Two Menus

 
 
University of Chicago Press
  • erscheint ca. am 20. März 2020
 
  • Buch
  • |
  • Hardcover
  • |
  • 88 Seiten
978-0-226-68217-4 (ISBN)
 
There are two menus in a Beijing restaurant, Rachel DeWoskin writes in the title poem, "the first of excess, / second, scarcity." DeWoskin invites us into moments shaped by dualities, into spaces bordered by the language of her family (English) and that of her new country (Chinese), as well as the liminal spaces between youth and adulthood, safety and danger, humor and sorrow. This collection works by building and demolishing boundaries and binaries, sliding between their edges in movements that take us from the familiar to the strange and put us face-to-face with our assumptions and confusions. Through these complex and interwoven poems, we see how a self is never singular. Rather, it is made up of shifting--and sometimes colliding--parts. DeWoskin crosses back and forth, across languages and nations, between the divided parts in each of us, tracing overlaps and divergences. The limits and triumphs of translation, the slipperiness of relationships, and movements through land and language rise and fall together.

The poems in Two Menus offer insights into the layers of what it means to be human, to reconcile living as multiple selves. DeWoskin dives into the uncertain spaces, showing us how a life lived between walls is murky, strange, and immensely human. These poems ask us how to communicate across the boundaries that threaten to divide us, to measure and close the distance between who we are, were, and want to be.
  • Englisch
  • Chicago, IL
  • |
  • USA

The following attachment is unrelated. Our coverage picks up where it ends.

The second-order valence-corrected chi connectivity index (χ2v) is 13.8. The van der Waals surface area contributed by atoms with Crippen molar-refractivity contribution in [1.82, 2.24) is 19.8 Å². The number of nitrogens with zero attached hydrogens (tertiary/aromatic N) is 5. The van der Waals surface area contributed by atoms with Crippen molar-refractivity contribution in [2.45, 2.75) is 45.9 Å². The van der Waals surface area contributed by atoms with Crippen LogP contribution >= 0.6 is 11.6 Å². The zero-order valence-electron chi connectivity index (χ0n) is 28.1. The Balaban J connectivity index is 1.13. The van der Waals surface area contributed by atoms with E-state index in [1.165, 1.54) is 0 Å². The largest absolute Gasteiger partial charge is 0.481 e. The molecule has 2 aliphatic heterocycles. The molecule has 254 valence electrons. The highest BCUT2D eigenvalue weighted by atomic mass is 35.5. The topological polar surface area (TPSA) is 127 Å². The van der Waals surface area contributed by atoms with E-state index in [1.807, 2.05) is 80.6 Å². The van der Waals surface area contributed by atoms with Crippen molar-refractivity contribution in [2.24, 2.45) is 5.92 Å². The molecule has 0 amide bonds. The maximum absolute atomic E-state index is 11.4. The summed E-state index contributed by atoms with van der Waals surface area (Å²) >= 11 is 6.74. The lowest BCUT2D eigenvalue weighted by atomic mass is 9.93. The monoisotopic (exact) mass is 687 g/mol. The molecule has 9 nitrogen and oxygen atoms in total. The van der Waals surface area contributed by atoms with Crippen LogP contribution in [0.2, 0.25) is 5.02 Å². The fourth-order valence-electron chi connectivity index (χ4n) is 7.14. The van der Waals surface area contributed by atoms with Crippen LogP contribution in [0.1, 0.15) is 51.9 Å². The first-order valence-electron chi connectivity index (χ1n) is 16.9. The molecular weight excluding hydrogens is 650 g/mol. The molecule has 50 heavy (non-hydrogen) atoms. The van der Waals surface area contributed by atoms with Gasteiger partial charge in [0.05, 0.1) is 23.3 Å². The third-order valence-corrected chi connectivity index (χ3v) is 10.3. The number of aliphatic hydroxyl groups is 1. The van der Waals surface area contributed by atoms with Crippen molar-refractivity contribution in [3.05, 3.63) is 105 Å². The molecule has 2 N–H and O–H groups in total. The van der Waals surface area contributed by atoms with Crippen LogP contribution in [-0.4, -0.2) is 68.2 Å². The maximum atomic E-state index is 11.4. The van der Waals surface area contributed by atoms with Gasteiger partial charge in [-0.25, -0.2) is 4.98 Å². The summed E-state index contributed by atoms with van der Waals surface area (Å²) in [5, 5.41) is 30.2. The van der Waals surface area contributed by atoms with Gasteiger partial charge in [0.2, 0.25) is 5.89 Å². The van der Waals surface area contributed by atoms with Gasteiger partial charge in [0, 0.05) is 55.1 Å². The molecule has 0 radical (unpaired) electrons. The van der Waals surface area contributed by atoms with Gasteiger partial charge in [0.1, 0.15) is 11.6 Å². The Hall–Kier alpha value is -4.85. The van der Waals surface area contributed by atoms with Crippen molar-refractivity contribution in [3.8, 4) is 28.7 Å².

The University of Chicago Press
  • Fadenheftung
  • |
  • Gewebe-Einband
  • Höhe: 229 mm
  • |
  • Breite: 152 mm
978-0-226-68217-4 (9780226682174)
"'The restaurant in Beijing called Bitterness / and Happiness has two menus, ' recalls the insatiable speaker of this bountiful debut. Combining a novelist's narrative command with a poet's faith in the mystical felicities of rhyme, DeWoskin chronicles a life lived in voracious pursuit of all aspects of earthly experience. Whether rock climbing in China, river rafting in California, nursing her child, grieving another's child, visiting a family member in prison, or a dying friend in the hospital, she savors the living pith of each passing moment, and transmutes it into nourishing song. 'Here's how / we stay human even torched by sorrow, ' she writes, singing down mortal dread. 'Spackled, rageful, wracked, we sparkle.'"--Suzanne Bauffam, author of A Pillow Book "DeWoskin's spectacular debut Two Menus offers us a lyrical banquet of tempting contradiction. In the title poem, we learn of "[t]he restaurant in Beijing called Bitterness / and Happiness", which has "two menus: the first of excess, / second, scarcity." Through DeWoskin's own uncanny language, both larger-than-life and daringly precise, we read to rediscover the boundaries that both divide and join our worlds: us/them, love/disgust, safety/danger, sanity/madness, language/silence. How can one life be expected to take in all that there is before us? How can it all make sense? And yet, with lucid description, and with abiding love and wit, each poem in this audacious book asks for more--even when it hurts."--Frederick Speers, author of So Far Afield "Smart, fierce and formally brilliant, the poems in Two Menus are wonderfully energetic and alive. Spinning between love and loss, childhood and womanhood, Chinese and English, DeWoskin creates a blaze of language that stuns with precision, wisdom and joy."--Kirun Kapur, author of Visiting Indira Gandhi's Palmist "DeWoskin takes us from grief to romance in Two Menus, a debut of stunning clarity and formal dexterity. The subtleties of this book are balanced by the world each poem means to hold. DeWoskin is a poet of things, of the image, and of the narratives that attention to image allows. This is a beautiful book."--Jericho Brown, author of The Tradition

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